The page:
In our previous column (ADVANCE, Sept. 17, 2012), we wrote that Dr. Lewis would be undergoing intensive training on how to properly use the instruments in the new NIH Toolbox. Well, the wait is over! As promised, we will begin to review the instruments within the toolbox for feasibility, ease of use and functionality.
The NIH has established a comprehensive listing of functional tools for our use in a broad range of ages (3-85 years) that measure the domains of motor, cognitive, sensory and emotional performance. Each instrument has a video component where you can preview how to correctly perform the test or use the instrument.
When you access the NIH toolbox online, the first tool featured is one that measures grip strength, so let's start there.1 As early as 1992, the Jamar dynamometer has been found to be a reliable and valid instrument to measure grip strength in a variety of patient populations.2 In the elderly, hand grip strength along with tandem standing has been found to be just as successful in predicting recurrent falls as sophisticated measures assessing postural sway and balance.3 In addition, a study assessing grip strength as a measure of limb strength suggests that for healthy adults, isometric measures of grip, in combination with strength as demonstrated via isometric knee extension, share a common construct: limb muscle strength.4 We aren't downplaying the value of using more complex equipment and testing, but if you had to choose one or more measures to ascertain falls or the likelihood of having a recurrent fall, grip strength is a cost-effective (outside of the initial expense of buying the dynamometer), easy to administer, and time-sensitive alternative.
The NIH toolbox website supplies a written description of testing protocol and patient positioning as well as a "video protocol" that shows exactly how the test should be administered. For the grip strength test, the protocol was adopted from the American Society of Hand Therapists.5 The patient is seated in a chair with feet flat on the ground, elbow flexed to 90 degrees, and arm held firm against the trunk. The patient's wrist is in the neutral position, and when given the command, the patient is directed to squeeze, in this case a digital dynamometer, as hard as possible for three seconds. One practice trial during which they do not exert full force is followed by one test at full force with each hand. The test takes about three minutes, with resultant force recorded in pounds.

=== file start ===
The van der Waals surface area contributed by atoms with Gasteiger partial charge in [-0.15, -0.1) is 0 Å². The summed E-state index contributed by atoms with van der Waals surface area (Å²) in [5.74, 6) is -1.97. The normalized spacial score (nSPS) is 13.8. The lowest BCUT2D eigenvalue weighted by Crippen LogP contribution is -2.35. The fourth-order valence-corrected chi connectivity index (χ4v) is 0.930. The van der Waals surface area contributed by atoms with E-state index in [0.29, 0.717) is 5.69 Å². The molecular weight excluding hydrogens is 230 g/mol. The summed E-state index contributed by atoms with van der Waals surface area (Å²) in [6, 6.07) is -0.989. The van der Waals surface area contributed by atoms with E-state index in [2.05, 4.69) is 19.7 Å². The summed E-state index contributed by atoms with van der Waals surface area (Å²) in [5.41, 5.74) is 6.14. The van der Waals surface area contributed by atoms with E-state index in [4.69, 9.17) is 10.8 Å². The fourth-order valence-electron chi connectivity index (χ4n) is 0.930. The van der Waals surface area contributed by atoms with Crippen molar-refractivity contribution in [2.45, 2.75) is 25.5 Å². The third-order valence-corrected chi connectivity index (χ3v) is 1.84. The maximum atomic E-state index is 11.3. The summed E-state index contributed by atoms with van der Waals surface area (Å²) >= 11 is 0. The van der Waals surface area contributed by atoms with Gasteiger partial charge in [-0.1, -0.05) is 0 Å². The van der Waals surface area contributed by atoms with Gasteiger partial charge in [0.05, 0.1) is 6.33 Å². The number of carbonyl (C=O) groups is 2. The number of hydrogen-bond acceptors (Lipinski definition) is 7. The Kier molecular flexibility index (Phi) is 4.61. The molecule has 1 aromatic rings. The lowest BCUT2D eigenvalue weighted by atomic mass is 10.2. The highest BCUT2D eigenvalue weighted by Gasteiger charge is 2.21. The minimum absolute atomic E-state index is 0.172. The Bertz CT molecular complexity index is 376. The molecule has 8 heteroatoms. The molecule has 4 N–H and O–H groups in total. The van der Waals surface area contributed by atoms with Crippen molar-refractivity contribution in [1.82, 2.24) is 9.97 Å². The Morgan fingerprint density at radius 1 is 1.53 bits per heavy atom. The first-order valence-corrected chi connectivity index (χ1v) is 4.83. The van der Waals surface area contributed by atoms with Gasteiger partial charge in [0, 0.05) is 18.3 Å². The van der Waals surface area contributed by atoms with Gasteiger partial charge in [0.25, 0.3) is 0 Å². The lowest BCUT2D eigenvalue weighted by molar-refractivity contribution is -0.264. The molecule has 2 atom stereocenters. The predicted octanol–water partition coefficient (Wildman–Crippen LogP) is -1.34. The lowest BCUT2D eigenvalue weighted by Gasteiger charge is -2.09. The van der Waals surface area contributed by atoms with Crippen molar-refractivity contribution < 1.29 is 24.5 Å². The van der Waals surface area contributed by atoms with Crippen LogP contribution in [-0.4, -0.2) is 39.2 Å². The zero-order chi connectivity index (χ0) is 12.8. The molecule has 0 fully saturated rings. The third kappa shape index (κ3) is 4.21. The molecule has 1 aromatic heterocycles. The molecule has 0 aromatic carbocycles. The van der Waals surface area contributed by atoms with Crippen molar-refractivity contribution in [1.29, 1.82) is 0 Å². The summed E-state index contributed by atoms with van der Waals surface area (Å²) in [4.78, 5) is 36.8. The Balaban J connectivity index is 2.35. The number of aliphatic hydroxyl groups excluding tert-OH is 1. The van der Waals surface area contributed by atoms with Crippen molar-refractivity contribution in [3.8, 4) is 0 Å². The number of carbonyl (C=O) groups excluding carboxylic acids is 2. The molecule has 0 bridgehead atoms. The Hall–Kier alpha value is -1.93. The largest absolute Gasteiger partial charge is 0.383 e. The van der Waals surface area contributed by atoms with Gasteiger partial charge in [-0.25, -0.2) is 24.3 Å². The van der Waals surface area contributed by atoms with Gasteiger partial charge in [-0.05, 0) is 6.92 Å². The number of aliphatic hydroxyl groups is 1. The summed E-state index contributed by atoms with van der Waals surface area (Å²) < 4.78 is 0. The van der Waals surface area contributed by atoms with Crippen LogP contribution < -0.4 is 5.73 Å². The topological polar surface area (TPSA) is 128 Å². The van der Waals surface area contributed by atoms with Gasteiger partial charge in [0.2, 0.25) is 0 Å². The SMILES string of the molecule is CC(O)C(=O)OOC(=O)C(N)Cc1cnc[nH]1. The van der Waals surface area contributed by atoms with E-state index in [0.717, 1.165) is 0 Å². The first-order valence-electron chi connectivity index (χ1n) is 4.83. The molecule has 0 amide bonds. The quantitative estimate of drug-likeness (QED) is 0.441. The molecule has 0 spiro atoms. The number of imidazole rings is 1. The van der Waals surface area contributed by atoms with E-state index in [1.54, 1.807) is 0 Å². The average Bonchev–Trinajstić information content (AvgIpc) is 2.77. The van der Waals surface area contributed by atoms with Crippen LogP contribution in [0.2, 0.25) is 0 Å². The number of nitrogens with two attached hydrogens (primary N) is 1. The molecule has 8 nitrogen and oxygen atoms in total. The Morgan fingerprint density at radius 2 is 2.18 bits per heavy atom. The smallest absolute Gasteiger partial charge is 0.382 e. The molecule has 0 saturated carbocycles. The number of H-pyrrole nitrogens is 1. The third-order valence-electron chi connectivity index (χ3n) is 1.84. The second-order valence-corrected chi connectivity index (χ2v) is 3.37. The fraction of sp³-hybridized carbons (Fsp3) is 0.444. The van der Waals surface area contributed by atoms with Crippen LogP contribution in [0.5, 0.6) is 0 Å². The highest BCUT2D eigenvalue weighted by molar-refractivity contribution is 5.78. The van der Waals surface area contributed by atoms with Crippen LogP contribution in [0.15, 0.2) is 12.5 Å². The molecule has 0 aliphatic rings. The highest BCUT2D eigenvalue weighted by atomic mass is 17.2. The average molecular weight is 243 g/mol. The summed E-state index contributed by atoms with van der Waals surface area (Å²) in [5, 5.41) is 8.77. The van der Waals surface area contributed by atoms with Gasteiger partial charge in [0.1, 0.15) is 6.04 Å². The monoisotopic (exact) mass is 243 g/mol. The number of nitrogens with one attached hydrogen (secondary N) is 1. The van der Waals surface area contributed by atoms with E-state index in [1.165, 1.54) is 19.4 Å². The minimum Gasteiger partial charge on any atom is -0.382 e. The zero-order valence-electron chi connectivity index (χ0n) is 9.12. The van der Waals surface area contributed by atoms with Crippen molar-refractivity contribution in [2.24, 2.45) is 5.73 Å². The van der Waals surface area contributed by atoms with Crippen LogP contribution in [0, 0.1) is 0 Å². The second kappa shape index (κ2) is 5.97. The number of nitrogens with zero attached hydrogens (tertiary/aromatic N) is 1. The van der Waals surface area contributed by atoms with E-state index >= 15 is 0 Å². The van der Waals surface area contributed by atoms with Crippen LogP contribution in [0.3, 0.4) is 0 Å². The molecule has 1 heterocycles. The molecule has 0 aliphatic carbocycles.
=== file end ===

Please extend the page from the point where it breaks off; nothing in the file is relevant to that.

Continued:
A score for each hand is recorded, with the individual's dominant hand the primary score taken into consideration. The dominant hand score is converted to the Toolbox normative scale scores and the non-dominant hand score reported as a raw score, in pounds of force. The non-dominant hand information is recorded in the "Computed Score Non-Dominant column of the Toolbox Assessment Scores output file."1
Typically within the literature where grip strength is tested, the raw score (amount of force measured in pounds) is used for interpretation, with greater force attributed to greater strength. Using the raw score allows for comparisons between dominant and non-dominant hand performance. The NIH Toolbox provides fully adjusted normative scale scores that account for gender, age, ethnicity and educational differences that can be used to evaluate performance in the dominant hand.6 The developers of the Toolbox state that a fully adjusted scale score that is two standard deviations below the mean-in other words, a scale score of 70 or below-is indicative of motor dysfunction that would benefit from further evaluation.
What do you think? Is grip strength worth doing? Based on the fact that muscle strength declines with age, and is associated with an increased risk of falls, potential hip fractures, loss of bone mineral density, functional dependence in people age 75 years and older, and loss of function in hospitalized patients,7 our answer would be a resounding yes.
1. NIH Toolbox: Assessment of neurological and behavioral function. http://www.nihtoolbox.org/Pages/default.aspx
2. Hamilton, G., McDonald, C., & Chenier, T. (1992). Measurement of grip strength: Validity and reliability of the syphygmomanometer and the Jamar grip dynamometer. JOSPT, 16(5), 215-219.
3. Stel, V., Smit, J., Pluijm, S., & Lips, P. (2003). Balance and mobility performance as treatable risk factors for recurrent falling in older persons. Journal of Clinical Epidemiology, 56, 659-668.
4. Bohannon, R., Magasi, S., Bubela, D., Want, Y., & Gershon, R. (2012). Grip and knee extension muscle strength reflect a common construct among adults. Muscle Nerve, 46(4), 555-558.
5. Fess, E. (1992). Grip strength. In Clinical assessment recommendations. 2nd edition. Edited by: Casanova, J. Chicago: American Society of Hand Therapists.
6. NIH Toolbox. Scoring and interpretation guide. September, 2012.
7. Xue, Q., Walston, J., Fried, L., & Beamer, B. (2011). Prediction of risk of falling, physical disability, and frailty by rate of decline in grip strength: The women's health and aging study. Archives of Internal Medicine, 171(12), 1119-1121.
Carole Lewis lectures exclusively on geriatric rehabilitation for Great Seminars and Books and Great Seminars Online. She is co-owner of Center of Evidence and consultant to Professional Sportscare & Rehabilitation. She is also editor-in-chief of Topics in Geriatric Rehabilitation and an adjunct professor at George Washington University Department of Geriatrics. Keiba L. Shaw is associate professor at Nova Southeastern University's College of Health Care Sciences Physical Therapy Department Hybrid Entry Level DPT Program, Tampa, FL.